Harriet Taylor Mill

Harriet Taylor Mill (née Harriet Hardy) (London, 8 October 1807 – Avignon, 3 November 1858) was a philosopher and women's rights advocate. Her second husband was John Stuart Mill, one of the pre-eminent thinkers of the 19th century. Her extant corpus of writing is very small, and she is largely remembered for her influence upon John Stuart Mill.

Read more about Harriet Taylor Mill:  Premarital Relationship With Mill, Marriage To Mill, Own Work, Death

Other articles related to "mill, harriet taylor mill":

The Subjection Of Women
... The Subjection of Women is the title of an essay written by John Stuart Mill in 1869, possibly jointly with his wife Harriet Taylor Mill, stating an argument in ... John Stuart Mill credited his wife, Harriet Taylor Mill, with co-writing the essay ... some scholars agreed by 2009 that John Stuart Mill was the sole author, it is also noted that some of the arguments are similar to Harriet Taylor Mill's essay The Enfranchisement of Women ...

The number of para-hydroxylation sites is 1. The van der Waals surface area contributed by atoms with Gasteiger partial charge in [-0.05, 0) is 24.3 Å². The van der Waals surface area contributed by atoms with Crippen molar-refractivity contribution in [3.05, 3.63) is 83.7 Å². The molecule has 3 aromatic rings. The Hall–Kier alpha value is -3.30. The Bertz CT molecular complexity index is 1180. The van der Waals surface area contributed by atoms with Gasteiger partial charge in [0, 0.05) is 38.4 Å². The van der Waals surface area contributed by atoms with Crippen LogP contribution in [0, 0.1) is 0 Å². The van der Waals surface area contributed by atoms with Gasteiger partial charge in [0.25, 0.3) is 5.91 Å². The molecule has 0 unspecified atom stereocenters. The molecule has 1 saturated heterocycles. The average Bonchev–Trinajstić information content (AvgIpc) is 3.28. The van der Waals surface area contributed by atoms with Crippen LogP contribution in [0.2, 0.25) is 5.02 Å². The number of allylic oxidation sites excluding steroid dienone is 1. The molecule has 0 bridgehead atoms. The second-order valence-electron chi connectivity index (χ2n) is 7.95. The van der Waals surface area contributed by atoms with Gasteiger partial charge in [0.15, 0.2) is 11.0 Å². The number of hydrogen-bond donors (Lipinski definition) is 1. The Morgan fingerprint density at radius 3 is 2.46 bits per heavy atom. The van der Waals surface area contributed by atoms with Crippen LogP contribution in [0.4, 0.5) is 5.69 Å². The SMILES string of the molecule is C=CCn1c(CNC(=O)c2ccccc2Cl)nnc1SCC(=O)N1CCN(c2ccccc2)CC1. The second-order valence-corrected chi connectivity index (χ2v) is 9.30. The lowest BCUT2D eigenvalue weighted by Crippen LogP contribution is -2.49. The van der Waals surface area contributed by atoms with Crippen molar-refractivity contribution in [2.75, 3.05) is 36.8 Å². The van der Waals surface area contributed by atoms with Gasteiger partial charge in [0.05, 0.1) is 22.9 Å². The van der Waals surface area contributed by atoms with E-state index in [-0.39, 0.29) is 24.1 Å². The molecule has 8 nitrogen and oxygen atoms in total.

Harriet Taylor Mill - Death
... Harriet Taylor Mill died in Avignon after developing severe lung congestion, a consequence of tuberculosis on 3 November 1858 ... the writing of The Subjection of Women with Mill ... Upon her death, Mill wrote “ Were I but capable of interpreting to the world one half the great thoughts and noble feelings which are buried in her grave, I should ...

Famous quotes containing the words mill, harriet and/or taylor:

    Mathematics may be compared to a mill of exquisite workmanship, which grinds your stuff of any degree of fineness; but nevertheless, what you get out depends upon what you put in; and as the grandest mill in the world will not extract wheat- flour from peascods, so pages of formulae will not get a definite result out of loose data.
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    Many Americans imagine simpler times even as a storm of social change swirls about, blowing parents here and children there. Sure, the 1950s ideal world would be wonderful. But knock on the nation’s doors: Ozzie and Harriet are seldom at home.
    Leslie Dreyfous (20th century)

    Alas! they had been friends in youth;
    But whispering tongues can poison truth.
    —Samuel Taylor Coleridge (1772–1834)